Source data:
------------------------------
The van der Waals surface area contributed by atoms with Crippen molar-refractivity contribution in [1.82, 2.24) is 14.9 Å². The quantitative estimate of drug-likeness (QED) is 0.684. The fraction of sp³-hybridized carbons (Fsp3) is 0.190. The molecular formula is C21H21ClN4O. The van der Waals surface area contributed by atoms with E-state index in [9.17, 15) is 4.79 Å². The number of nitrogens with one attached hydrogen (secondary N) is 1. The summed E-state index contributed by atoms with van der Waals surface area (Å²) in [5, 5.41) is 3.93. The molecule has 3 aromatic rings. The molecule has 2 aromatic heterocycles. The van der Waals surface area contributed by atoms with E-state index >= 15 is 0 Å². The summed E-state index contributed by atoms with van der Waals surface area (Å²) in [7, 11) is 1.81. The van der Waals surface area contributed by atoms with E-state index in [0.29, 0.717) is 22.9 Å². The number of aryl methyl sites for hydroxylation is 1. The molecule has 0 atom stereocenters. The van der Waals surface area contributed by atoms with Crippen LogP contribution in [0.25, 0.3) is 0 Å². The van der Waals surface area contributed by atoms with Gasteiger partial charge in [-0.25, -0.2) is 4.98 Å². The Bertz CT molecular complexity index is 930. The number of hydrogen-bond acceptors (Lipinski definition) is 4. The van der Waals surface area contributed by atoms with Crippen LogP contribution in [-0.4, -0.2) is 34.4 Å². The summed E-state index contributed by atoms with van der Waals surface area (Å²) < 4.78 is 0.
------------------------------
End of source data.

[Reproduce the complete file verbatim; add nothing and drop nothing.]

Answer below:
The van der Waals surface area contributed by atoms with Crippen molar-refractivity contribution in [1.82, 2.24) is 14.9 Å². The quantitative estimate of drug-likeness (QED) is 0.684. The fraction of sp³-hybridized carbons (Fsp3) is 0.190. The molecular formula is C21H21ClN4O. The van der Waals surface area contributed by atoms with E-state index in [9.17, 15) is 4.79 Å². The number of nitrogens with one attached hydrogen (secondary N) is 1. The summed E-state index contributed by atoms with van der Waals surface area (Å²) in [5, 5.41) is 3.93. The molecule has 3 aromatic rings. The molecule has 2 aromatic heterocycles. The van der Waals surface area contributed by atoms with E-state index >= 15 is 0 Å². The summed E-state index contributed by atoms with van der Waals surface area (Å²) in [7, 11) is 1.81. The van der Waals surface area contributed by atoms with E-state index in [0.29, 0.717) is 22.9 Å². The number of aryl methyl sites for hydroxylation is 1. The molecule has 0 atom stereocenters. The van der Waals surface area contributed by atoms with Crippen LogP contribution in [0.25, 0.3) is 0 Å². The van der Waals surface area contributed by atoms with Gasteiger partial charge in [-0.25, -0.2) is 4.98 Å². The Bertz CT molecular complexity index is 930. The number of hydrogen-bond acceptors (Lipinski definition) is 4. The van der Waals surface area contributed by atoms with Crippen LogP contribution in [-0.4, -0.2) is 34.4 Å². The summed E-state index contributed by atoms with van der Waals surface area (Å²) < 4.78 is 0.